Saturday, October 20, 2012


What can I say?  My heart hurts right now.  A beautiful lady who was a huge part of my life for nearly forty years has died….
She has had Alzheimer’s disease for more than a decade and didn’t even recognize her own sons when they came to see her.  I know it was hard on them because my ex-husband (her first-born son) and I have talked about it.

My daughter told me today that she is saddened, too.  She thought she “shouldn’t be” because Grandma has been gone from all of us for a long, long time.  As I told her, the fact is that we are never prepared to lose a loved one, no matter how imminent the death might be.

She’s gone.  How can that be?  It isn’t fair, that’s for sure.  She was more to me than a mother-in-law; she was my Other Mother.   She was my shelter from the storm of my relationship with my own mother.  She was everything I wished my mother had been: kind, caring, gentle, loving and approachable.  As odd as it might sound, my mother was never approachable……  Yet my Other Mother was always there for me, as I tried to be for her.

Walking in the orange groves, after supper, so many years ago when I was pregnant with my first child, we would talk.  My husband worked evenings and my in-laws invited me out to their ranch for supper at least one night a week.  So, we talked.  We walked along a row of orange trees highlighted by the setting sun and she answered my questions about my pregnancy.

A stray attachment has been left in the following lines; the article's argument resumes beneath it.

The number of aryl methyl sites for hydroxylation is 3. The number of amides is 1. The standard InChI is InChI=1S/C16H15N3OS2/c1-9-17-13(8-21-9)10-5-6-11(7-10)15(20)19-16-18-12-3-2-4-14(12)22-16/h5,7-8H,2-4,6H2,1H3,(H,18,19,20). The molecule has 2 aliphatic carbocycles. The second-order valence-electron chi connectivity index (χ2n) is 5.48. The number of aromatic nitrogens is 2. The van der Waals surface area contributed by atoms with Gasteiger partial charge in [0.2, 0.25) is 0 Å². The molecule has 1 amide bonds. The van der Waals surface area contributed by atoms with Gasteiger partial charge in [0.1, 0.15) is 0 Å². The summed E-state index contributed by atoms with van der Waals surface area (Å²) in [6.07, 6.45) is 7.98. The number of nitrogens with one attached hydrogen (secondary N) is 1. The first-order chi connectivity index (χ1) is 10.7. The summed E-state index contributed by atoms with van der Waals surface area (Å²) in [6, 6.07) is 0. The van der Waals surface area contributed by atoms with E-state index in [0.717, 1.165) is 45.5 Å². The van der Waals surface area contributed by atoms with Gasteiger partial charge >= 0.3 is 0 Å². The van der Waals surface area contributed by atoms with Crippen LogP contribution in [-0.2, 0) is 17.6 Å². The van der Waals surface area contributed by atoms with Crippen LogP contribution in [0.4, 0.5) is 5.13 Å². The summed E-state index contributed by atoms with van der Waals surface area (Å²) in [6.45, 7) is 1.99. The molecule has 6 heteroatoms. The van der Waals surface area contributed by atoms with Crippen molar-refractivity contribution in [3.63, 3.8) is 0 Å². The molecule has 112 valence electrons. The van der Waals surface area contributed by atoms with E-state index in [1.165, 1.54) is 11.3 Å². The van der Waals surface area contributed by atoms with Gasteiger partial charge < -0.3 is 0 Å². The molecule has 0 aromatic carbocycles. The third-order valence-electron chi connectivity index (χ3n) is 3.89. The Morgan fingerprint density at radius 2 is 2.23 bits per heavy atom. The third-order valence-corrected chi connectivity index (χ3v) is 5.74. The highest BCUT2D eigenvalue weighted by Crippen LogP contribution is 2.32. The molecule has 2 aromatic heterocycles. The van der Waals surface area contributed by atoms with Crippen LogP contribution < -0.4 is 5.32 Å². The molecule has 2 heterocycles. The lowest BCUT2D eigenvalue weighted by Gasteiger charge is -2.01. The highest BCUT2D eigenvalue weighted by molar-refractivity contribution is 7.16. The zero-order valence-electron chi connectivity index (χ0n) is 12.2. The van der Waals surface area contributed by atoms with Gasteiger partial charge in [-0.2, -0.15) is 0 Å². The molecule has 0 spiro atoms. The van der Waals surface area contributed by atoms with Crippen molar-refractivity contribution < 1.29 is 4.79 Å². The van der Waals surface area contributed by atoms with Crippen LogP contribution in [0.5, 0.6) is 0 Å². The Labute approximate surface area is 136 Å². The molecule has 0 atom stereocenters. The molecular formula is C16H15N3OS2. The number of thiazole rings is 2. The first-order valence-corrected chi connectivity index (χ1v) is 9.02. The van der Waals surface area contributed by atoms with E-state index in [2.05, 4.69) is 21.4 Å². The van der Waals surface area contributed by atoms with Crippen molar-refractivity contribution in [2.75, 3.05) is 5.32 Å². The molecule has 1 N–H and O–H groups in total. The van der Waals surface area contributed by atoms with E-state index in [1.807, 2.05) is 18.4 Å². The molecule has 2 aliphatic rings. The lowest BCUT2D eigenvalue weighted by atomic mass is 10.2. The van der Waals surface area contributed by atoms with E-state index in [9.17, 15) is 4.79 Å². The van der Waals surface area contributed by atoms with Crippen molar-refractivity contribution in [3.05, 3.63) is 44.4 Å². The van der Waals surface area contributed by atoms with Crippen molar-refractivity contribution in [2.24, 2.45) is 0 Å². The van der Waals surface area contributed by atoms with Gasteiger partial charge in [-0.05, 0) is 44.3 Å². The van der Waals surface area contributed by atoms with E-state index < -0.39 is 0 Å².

Over and over again, I asked her to tell me about “labor” and what I would be going through.  I asked her what things I needed to have on hand before the baby came home from the hospital.  And I listened in amazement as she described how I would feel when I saw my baby for the first time.

And she nailed it…

I remember after Steve and I separated that  she hoped we would reconcile.  She even “set us up” by asking each of us to come out to the ranch and help her on a Saturday afternoon.  I hadn’t seen Steve in a while as he was dating someone else and so was I….

It was hard to see her so desperate to fix something that was irretrievably broken, and neither of us could get mad at her for trying so hard.  And neither of us was in a place to try to fix it.  It was over, but NOT my relationship with my Other Mother.

She continued to be my friend and called me frequently to see how I was doing.  After her husband died, she called me and asked me to come by and see her.  She had a gift for me: a beautiful, dark red flower vase.   She wanted me to have something of hers to remember her by.

As if I needed an object to remind me of her…..

And now she’s gone.  Gone to a place where she is whole again and not suffering.  We are left with our memories—wonderful memories—of a beautiful woman, a beautiful person.  We will talk about her often, sharing stories and remembering her with much love and affection.
And shed some tears, too….